Armide is an opera by Christoph Willibald Gluck, his fifth for the Parisian stage and the composer's own favourite among his works. It was first performed in Paris at the Académie Royale on September 23, 1777.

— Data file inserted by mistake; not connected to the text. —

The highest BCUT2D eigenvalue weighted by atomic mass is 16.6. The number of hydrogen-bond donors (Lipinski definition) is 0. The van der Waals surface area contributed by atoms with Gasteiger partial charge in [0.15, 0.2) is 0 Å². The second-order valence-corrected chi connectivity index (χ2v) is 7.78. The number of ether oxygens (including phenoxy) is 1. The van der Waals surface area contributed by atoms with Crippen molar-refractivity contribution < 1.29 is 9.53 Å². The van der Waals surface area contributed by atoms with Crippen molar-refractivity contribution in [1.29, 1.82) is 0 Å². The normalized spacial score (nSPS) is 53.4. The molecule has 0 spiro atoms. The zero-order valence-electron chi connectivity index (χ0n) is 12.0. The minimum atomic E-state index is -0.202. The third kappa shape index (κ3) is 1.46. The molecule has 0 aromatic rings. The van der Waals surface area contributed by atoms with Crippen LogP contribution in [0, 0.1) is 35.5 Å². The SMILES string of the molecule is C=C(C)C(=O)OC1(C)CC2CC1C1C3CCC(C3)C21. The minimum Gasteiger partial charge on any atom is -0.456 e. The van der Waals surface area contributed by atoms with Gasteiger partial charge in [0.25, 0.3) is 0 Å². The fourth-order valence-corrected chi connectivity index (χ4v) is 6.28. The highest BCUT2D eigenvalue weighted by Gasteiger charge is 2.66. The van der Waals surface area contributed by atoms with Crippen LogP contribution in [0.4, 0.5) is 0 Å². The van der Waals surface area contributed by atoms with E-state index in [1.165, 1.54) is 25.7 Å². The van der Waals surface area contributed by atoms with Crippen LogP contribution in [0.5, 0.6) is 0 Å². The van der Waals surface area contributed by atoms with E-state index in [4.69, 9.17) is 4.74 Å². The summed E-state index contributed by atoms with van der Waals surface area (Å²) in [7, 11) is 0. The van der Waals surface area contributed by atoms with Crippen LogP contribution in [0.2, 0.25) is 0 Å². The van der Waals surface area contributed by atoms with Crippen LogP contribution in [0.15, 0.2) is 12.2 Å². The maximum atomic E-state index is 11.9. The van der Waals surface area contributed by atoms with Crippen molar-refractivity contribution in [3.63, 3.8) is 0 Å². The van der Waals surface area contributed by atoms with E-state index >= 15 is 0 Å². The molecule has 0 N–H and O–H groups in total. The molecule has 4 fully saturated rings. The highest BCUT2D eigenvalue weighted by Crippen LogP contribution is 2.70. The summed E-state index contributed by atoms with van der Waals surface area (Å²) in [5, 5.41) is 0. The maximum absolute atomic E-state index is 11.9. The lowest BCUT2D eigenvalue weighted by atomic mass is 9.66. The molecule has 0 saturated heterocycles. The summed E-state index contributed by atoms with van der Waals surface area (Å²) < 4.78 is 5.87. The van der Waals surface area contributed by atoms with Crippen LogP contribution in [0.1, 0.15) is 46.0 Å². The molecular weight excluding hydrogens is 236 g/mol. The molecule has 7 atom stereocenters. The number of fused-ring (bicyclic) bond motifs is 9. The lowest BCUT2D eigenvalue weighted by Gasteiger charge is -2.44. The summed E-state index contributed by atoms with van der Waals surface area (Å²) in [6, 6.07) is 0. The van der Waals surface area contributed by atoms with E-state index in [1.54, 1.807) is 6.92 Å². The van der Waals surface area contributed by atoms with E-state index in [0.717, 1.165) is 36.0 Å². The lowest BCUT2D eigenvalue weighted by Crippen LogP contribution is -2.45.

Gluck set the same libretto Philippe Quinault had written for Lully in 1686, based on Torquato Tasso's Gerusalemme liberata (Jerusalem Delivered). Gluck seemed at ease in facing French traditions head-on when he composed Armide. Lully and Quinault were the very founders of serious opera in France and Armide was generally recognized as their masterpiece, so it was a bold move on Gluck's part to write new music to Quinault's words. A similar attempt to write a new opera to the libretto of Thésée by Jean Joseph de Mondonville in 1765 had ended in disaster, with audiences demanding it be replaced by Lully's original. By utilizing Armide, Gluck challenged the long-standing and apparently inviolable ideals of French practice, and in the process he revealed these values capable of renewal through "modern" compositional sensitivities. Critical response and resultant polemic resulted in one of those grand imbroglios common to French intellectual life. Gluck struck a nerve in French sensitivities, and whereas Armide was not one of his more popular works, it remained a critical touchstone in the French operatic tradition and was warmly praised by Berlioz in his Memoirs. Gluck also set a minor fashion for resetting Lully/Quinault operas: Gluck's rival Piccinni followed his example with Roland in 1778 and Atys in 1780; in the same year, Philidor produced a new Persée; and Gossec offered his version of Thésée in 1782. Gluck himself is said to have been working on an opera based on Roland, but he abandoned it when he heard Piccinni had taken on the same libretto.